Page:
Science Fair Project Encyclopedia
Nacre is secreted by the ectodermic cells of the mantle tissue of certain species of mollusk. In these mollusks, nacre is continually deposited onto the inner surface of the animal's shell (the iridescent nacreous layer, commonly known as mother of pearl), both as a means to smooth the shell itself and as a defense against parasitic organisms and damaging detritus.
When a mollusk is invaded by a parasite or is irritated by a foreign object that the animal cannot eject, a process known as encystation entombs the offending entity in successive, concentric layers of nacre. This process eventually forms what we call pearls and continues for as long as the mollusk lives.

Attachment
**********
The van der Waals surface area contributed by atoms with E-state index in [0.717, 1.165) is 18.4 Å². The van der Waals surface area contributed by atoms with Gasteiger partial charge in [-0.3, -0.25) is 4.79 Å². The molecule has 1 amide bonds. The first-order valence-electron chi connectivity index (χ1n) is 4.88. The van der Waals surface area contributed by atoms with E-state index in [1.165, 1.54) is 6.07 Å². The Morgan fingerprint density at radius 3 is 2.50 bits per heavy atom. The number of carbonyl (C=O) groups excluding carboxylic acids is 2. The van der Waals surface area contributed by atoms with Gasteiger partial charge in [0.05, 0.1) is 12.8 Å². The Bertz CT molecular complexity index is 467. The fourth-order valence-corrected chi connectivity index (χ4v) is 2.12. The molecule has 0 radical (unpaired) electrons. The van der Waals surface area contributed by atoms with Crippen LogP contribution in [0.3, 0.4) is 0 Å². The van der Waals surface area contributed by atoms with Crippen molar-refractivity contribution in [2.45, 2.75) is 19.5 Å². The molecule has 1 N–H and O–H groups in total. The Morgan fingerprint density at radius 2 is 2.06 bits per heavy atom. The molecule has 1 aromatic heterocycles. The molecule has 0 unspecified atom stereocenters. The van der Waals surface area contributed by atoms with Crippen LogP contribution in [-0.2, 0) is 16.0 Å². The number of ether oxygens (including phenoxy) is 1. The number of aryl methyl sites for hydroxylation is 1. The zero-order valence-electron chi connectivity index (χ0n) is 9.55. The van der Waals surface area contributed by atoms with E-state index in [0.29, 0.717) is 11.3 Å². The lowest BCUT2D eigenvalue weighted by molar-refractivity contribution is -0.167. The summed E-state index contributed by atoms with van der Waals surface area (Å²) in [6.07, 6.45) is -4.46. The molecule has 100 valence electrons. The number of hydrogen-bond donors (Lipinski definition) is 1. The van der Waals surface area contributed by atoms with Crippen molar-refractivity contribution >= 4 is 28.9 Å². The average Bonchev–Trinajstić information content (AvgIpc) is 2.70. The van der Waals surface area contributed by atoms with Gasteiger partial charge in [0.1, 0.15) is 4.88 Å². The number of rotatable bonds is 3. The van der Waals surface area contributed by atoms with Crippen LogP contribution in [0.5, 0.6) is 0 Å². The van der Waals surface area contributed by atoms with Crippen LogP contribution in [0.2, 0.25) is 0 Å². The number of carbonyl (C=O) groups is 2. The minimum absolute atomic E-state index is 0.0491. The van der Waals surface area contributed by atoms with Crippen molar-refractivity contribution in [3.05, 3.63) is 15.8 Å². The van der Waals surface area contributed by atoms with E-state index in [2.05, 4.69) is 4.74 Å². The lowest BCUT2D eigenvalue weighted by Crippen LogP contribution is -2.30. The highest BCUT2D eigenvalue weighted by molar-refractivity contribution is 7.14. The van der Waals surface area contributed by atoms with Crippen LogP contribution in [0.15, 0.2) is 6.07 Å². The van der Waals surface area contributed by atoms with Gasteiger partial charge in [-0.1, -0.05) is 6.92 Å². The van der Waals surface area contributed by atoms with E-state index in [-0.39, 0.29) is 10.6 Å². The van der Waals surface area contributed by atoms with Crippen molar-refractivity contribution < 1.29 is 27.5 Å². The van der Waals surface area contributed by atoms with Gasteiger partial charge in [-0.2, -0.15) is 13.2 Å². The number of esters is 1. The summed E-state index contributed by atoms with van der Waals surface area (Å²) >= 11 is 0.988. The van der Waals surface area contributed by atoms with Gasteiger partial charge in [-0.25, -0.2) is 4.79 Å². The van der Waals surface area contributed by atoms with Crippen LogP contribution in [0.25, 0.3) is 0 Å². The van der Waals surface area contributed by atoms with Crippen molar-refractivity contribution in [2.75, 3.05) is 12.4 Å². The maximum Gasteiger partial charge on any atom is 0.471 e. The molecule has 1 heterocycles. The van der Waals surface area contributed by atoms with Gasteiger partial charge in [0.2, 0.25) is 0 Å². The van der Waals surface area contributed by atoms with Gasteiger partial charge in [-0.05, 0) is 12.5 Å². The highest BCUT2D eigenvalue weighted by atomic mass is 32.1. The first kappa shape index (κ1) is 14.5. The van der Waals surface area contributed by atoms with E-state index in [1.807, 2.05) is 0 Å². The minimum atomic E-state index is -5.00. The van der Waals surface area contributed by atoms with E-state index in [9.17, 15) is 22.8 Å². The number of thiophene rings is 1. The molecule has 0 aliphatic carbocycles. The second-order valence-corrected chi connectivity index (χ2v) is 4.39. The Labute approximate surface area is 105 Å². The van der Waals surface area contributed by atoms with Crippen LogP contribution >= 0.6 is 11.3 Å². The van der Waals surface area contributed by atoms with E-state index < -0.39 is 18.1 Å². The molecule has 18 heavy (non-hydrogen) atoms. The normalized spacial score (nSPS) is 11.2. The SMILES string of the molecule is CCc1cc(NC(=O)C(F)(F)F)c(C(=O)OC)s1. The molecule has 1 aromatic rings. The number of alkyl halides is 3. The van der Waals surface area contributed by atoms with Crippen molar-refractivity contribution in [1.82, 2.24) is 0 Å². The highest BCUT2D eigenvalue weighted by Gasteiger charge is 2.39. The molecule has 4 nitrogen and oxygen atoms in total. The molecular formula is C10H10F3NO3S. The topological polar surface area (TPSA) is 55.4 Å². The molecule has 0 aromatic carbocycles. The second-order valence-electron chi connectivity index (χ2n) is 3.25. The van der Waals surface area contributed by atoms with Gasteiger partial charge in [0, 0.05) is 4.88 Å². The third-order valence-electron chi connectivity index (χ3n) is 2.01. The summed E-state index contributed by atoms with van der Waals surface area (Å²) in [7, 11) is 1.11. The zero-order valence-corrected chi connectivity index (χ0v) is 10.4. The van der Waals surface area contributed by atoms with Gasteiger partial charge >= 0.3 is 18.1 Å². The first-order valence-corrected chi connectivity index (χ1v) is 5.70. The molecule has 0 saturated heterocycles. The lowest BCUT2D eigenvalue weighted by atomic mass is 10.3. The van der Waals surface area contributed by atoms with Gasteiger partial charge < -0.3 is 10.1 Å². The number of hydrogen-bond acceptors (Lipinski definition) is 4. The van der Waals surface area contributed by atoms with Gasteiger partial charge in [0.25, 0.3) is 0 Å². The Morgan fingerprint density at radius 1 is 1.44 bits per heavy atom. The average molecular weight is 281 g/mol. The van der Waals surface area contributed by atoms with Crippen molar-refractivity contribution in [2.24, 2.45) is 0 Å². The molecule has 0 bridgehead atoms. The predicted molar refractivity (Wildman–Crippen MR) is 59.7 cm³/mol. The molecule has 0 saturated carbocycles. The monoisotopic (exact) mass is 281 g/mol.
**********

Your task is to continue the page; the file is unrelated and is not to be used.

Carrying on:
- Lin, A., and Meyers, M.A. 2005. Growth and structure in abalone shell, Materials Science and Engineering A 390(Jan. 15):27–41 (see abstract)
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